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Police carry out searches of properties and individuals daily. Such searches are carried out with different degrees of care by the officers involved. Frequently, damage to property is an inevitable result of the search. A door may have to be broken to secure entry, or property may be damaged on the way. Sometimes damage is unfortunately caused unnecessarily.

Such searches are distressing in any event, and any damage caused merely operates to add aggravation to humiliation. The question often asked is whether any sort of cost can be recovered for the resulting damage.

Was the search lawful? The range of circumstances in which such a search can be undertaken is wide, but there must be some clear authority for the search. A search warrant is not always required, but the search will usually be carried out under a warrant. Clearly where a search is carried out without authority or consent, damages can be recovered.

Secondly, a search may be unlawful because the way in which it is carried out goes outside the scope of the authority given. A search warrant granted to search for one category of goods, may be carried out unlawfully if, for example, the search is clearly extended to a property of a nature which could not be related to the items or evidence being sought. A search warrant is not, contrary to what some officers perhaps image, a simple blank cheque to the officer to snoop as and where he wishes, and without regard to any legal control or duty.

It can however be very difficult to establish that the search was unlawful in its extent.

The search may be lawful, but for example it may be a search of property but where the owner of the property is not themselves suspected of any offence, and where the search proves unsuccessful.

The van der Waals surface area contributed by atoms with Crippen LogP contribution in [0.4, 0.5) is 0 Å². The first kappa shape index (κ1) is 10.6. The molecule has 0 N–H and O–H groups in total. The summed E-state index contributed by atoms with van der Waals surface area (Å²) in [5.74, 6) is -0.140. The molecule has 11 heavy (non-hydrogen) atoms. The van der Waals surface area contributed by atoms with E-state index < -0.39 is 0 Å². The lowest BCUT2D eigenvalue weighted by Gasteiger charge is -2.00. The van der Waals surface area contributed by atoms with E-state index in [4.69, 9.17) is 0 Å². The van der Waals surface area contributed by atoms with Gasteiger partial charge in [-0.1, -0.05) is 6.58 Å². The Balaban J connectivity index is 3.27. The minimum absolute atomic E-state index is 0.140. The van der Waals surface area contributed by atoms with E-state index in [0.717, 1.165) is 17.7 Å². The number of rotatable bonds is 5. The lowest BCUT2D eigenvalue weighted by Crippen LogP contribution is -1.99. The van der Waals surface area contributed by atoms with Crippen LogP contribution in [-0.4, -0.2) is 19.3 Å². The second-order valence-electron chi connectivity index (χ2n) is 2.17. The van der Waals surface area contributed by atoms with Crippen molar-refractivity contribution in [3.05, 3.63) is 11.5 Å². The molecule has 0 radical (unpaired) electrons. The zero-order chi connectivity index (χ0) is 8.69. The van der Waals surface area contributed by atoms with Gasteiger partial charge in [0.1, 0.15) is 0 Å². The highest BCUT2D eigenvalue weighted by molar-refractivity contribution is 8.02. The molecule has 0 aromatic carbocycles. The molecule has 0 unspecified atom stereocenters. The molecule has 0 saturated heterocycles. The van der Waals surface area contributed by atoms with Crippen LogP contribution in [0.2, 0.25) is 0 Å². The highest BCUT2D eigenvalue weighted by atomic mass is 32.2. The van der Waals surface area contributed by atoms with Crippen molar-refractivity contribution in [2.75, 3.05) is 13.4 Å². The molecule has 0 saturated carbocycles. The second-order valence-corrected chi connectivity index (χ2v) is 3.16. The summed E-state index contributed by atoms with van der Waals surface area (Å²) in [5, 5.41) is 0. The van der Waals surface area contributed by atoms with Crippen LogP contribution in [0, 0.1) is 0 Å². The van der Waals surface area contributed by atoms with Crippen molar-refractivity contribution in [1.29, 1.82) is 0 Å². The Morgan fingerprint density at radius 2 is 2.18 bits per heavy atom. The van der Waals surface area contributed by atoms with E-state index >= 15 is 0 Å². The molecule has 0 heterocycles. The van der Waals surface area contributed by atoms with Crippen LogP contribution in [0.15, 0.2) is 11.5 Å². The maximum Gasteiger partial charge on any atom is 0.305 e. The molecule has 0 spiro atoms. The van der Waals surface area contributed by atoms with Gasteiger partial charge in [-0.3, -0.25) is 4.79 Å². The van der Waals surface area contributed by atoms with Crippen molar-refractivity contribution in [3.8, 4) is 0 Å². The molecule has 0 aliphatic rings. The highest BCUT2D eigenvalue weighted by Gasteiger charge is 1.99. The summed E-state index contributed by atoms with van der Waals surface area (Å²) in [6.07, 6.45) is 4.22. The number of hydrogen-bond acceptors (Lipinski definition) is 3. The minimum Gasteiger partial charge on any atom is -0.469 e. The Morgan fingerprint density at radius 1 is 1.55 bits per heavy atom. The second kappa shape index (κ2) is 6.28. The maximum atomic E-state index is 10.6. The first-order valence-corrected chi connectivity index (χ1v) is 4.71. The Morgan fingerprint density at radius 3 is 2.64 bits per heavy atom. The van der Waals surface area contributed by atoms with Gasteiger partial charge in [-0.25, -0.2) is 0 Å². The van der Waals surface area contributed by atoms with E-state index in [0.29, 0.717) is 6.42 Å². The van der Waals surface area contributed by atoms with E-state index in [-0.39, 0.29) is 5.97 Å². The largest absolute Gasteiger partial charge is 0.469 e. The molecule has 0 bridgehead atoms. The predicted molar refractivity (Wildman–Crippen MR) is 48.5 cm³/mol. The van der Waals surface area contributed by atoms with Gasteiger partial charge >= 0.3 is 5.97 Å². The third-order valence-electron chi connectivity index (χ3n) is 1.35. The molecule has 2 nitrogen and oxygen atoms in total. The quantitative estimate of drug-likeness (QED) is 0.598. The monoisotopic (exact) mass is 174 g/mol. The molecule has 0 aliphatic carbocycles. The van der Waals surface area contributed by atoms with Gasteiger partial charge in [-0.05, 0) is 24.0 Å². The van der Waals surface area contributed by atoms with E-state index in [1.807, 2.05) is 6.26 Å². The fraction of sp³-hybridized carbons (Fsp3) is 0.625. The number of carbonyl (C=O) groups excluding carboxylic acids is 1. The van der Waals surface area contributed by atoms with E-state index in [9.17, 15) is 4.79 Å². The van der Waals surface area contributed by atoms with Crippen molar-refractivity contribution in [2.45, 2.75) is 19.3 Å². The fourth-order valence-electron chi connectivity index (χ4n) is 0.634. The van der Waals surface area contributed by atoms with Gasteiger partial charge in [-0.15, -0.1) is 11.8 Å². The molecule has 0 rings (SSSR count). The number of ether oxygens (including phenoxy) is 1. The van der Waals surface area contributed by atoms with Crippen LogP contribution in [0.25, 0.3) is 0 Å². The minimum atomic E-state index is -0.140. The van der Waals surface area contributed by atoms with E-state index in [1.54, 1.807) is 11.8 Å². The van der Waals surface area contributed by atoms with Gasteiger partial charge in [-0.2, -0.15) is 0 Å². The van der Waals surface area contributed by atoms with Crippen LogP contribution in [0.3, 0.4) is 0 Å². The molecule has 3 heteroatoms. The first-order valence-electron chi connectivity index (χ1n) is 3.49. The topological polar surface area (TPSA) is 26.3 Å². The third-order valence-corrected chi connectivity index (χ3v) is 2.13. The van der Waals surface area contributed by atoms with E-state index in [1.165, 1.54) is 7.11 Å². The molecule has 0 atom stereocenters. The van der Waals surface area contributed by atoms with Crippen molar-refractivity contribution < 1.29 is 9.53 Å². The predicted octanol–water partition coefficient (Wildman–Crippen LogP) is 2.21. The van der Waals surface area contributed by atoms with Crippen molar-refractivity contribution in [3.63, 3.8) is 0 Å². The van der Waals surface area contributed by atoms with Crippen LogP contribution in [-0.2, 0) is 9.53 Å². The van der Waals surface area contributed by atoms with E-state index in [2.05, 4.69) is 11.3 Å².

There is an acknowledgement that such searches cause damage which ought to be compensated. The acknowledgement is not however statutory as such and no obligation in law arises on the Police.

Nevertheless, police forces usually have an arrangement in place for making ex gratia payments. An ex gratia payment is a payment made by choice by the police force involved, and not out of any obligation. There is no rule to say how much any payment should be or to specify the quantity of such payments.

Where property has been damaged, and where the owner of the property can reasonably argue that they did nothing to cause the search, an application to the local police force for compensation should properly be made, and persisted with.

Important: Please note that our law-bytes are retained for archival purposes only. The law changes, and these notes are often, now, out of date. You must take direct advice on your own personal situation and the law as it currently stands.
All information on this site is in general and summary form only. The content of any page on this site may be out of date and or incomplete, and you should not not rely directly upon it. Take direct professional legal advice which reflects your own particular situation.
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Copyright and Database Rights: David Swarbrick 2012
18 October 2013 229 18 October 2013